Over the past five months, the long distance couple have tried a myriad of different ways to stay connected while apart. From sending each other care packages and food delivery, to cooking the same meal in their separate homes, they were able to grow closer in between their monthly visits. But now that travel is restricted, their dating creativity has only grown.
Between online picnics, having wine and painting nights, and doing virtual slumber parties, the couple has also started a two person book club. “We read the same book and then we talk about it,” Mackenzie says. “So far we’ve not even finished one, but we started it!”
When it comes to shifting dating to an online world, Mackenzie says that communication and creativity are the most important things.
“It hasn’t been too hard to do fun date things,” she says. “I mean certainly not as fun as they would be in person, but I feel like a lot of date ideas are easier to kind of modify.”
While many people have jumped head first into the virtual dating world, others have decided to skip the virtual date part entirely. But, they don’t always get the best results.
“Half the guys [I talk to] are like, we should hang out, and I’m like, ‘What? There’s a literal deadly pandemic,’” Shreve says. “I’m staying with my parents, and I’m not putting them at risk.”
Shreve has been getting to know people over messaging and Snapchat, but would be open to seeing people if they did it in a social-distance friendly way. “I’d be okay standing 10 feet away from you while we yell in a parking lot, because that sounds awesome,” she says.
Thach has been open to meeting up with matches, but only after having their first date be virtual. “I’ll do the virtual chat just so we can get to know each other, but we’re still distancing and we’re still away from each other,” he says. “But if things go well, then I would bring up the possibility of maybe meeting up in person if she feels comfortable, and I’m comfortable with it.”
What Happens Next?
Although living with parents or roommates used to serve as a convenient excuse to reject random Tinder dates asking to come over, today it’s become much more serious of a reason. Many Twin Cities singles aren’t willing to risk the health of the people they live with, or their own, leading some to wonder if video chatting is likely to remain prominent in today’s dating culture.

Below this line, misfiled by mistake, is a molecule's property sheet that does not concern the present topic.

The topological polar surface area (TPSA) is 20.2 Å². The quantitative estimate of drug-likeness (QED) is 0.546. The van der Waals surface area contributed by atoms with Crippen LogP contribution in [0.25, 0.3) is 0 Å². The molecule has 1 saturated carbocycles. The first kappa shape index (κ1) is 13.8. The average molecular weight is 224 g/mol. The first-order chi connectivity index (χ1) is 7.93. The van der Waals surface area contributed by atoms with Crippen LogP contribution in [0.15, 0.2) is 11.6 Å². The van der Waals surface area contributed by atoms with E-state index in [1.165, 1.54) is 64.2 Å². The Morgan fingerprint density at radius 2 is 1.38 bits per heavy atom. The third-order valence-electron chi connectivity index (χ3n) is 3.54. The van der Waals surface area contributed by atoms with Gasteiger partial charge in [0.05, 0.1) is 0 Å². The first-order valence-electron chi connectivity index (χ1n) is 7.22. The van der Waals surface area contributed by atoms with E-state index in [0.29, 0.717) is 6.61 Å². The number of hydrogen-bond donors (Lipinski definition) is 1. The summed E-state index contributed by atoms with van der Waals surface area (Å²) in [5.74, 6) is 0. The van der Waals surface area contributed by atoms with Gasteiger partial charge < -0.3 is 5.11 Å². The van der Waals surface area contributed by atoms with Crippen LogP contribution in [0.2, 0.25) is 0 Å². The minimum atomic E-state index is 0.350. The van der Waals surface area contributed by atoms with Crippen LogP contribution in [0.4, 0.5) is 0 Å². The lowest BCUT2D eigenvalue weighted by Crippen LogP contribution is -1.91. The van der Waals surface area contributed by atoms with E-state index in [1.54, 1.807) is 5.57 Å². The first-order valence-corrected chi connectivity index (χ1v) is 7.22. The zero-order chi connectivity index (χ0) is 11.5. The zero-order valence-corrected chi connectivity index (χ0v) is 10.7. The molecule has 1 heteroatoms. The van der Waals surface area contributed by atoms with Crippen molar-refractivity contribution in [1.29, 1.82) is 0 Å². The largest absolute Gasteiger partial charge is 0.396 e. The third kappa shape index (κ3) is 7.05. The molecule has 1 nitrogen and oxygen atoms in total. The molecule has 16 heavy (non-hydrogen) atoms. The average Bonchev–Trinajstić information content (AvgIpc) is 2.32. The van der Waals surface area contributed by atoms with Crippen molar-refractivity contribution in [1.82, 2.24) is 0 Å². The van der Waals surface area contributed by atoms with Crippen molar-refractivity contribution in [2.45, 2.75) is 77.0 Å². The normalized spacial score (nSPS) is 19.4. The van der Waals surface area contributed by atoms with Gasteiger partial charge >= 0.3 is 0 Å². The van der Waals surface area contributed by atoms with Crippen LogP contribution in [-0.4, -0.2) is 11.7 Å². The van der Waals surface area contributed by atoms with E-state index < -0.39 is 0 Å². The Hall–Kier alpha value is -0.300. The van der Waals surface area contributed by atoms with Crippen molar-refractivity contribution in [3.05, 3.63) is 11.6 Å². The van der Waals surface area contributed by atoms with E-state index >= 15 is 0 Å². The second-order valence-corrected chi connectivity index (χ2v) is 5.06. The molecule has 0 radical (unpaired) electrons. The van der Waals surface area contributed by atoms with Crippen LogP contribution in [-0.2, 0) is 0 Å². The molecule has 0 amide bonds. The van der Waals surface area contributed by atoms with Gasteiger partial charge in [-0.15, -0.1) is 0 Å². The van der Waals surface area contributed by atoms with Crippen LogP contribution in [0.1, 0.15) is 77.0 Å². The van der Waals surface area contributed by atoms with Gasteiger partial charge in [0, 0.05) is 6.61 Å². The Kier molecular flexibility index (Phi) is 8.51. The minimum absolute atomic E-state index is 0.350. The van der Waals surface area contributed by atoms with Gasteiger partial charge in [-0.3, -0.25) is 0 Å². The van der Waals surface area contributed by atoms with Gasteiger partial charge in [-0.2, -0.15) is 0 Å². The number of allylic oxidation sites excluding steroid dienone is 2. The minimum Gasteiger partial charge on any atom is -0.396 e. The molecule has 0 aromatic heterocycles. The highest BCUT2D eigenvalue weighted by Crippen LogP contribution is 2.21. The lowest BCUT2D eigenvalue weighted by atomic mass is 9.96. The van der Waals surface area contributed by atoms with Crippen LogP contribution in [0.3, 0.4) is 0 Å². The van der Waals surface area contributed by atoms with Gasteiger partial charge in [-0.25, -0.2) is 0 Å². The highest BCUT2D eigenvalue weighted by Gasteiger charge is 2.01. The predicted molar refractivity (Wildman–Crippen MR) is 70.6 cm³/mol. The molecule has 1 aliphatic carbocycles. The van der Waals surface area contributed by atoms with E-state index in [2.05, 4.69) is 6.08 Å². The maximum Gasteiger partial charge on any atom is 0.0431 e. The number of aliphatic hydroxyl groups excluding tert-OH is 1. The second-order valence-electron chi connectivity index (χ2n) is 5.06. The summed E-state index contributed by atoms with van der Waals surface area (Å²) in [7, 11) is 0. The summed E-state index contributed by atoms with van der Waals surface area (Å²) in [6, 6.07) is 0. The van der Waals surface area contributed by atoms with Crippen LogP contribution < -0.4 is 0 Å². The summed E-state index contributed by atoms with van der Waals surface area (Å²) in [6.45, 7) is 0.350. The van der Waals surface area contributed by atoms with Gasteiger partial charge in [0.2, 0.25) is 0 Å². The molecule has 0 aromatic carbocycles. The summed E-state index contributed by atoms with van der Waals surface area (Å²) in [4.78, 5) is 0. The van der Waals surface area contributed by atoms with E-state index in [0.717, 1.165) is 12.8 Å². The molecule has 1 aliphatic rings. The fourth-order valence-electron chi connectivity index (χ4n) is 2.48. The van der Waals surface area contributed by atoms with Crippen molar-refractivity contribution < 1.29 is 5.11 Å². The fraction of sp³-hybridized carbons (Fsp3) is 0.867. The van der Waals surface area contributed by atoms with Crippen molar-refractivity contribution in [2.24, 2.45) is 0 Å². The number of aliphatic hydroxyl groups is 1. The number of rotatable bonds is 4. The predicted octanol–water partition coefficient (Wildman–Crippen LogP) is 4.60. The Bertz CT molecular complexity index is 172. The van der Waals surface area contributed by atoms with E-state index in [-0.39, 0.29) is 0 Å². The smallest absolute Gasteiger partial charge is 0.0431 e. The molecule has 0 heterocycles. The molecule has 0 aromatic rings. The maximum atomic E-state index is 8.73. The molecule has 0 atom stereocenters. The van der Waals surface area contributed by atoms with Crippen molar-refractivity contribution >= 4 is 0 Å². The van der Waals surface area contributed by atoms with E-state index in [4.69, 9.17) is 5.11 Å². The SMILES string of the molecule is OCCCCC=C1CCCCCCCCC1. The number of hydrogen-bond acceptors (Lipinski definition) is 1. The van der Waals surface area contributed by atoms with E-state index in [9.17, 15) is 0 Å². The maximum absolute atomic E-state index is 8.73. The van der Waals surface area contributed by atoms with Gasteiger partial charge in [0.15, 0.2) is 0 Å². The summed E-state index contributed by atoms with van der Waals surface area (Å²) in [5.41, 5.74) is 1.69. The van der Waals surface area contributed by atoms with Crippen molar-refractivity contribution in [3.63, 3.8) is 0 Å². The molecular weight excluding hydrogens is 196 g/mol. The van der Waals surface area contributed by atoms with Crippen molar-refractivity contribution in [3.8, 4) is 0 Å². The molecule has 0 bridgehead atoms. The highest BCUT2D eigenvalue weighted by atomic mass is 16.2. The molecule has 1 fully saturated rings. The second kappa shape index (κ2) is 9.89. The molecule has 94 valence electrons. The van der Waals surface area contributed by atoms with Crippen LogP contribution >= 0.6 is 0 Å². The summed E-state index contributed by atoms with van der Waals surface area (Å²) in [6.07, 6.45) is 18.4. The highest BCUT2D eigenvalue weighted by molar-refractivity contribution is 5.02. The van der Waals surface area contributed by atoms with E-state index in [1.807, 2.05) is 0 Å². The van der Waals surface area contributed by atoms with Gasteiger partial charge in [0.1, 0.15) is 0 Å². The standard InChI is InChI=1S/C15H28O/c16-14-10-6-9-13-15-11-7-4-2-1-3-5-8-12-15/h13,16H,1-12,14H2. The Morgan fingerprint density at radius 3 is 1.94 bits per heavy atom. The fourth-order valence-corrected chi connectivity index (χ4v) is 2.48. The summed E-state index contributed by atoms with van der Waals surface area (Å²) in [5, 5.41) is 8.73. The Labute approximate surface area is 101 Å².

“I don’t know if people even want to go back to the ‘normal dating life,’ just because we don’t want to have anyone at risk,” Thach says. “I think we have to get used to the idea of virtual dating, at least for a while.”
That hasn’t stopped Thach or others from thinking about what kind of dates they’ll go on when they consider it safe enough to have normal outings again.
“A few of the girls I’ve matched with I recommended after this is over, we could have a picnic, because I bought a fancy picnic basket, and every single one of them said that was the cutest thing they’ve ever heard,” Shreve says. “So, everybody just wants to be outside with someone, I think.”
Like Shreve, Thach hopes to spend his first dates outside, whether it’s going around a lake, kayaking, or grabbing some food. In any case, even though he prefers in-person dating, he’s welcomed Zoom dating for what it is, and what it can provide in times where we can’t safely meet face-to-face.
“It’s a hard time, and people don’t want to be alone,” Thach says. “Just because this whole pandemic is going on, doesn’t mean we have to stop dating, or stop our own personal lives, or put it on hold. We still have to continue doing what we love to do, and doing what we want to do, and trying to meet that special someone.”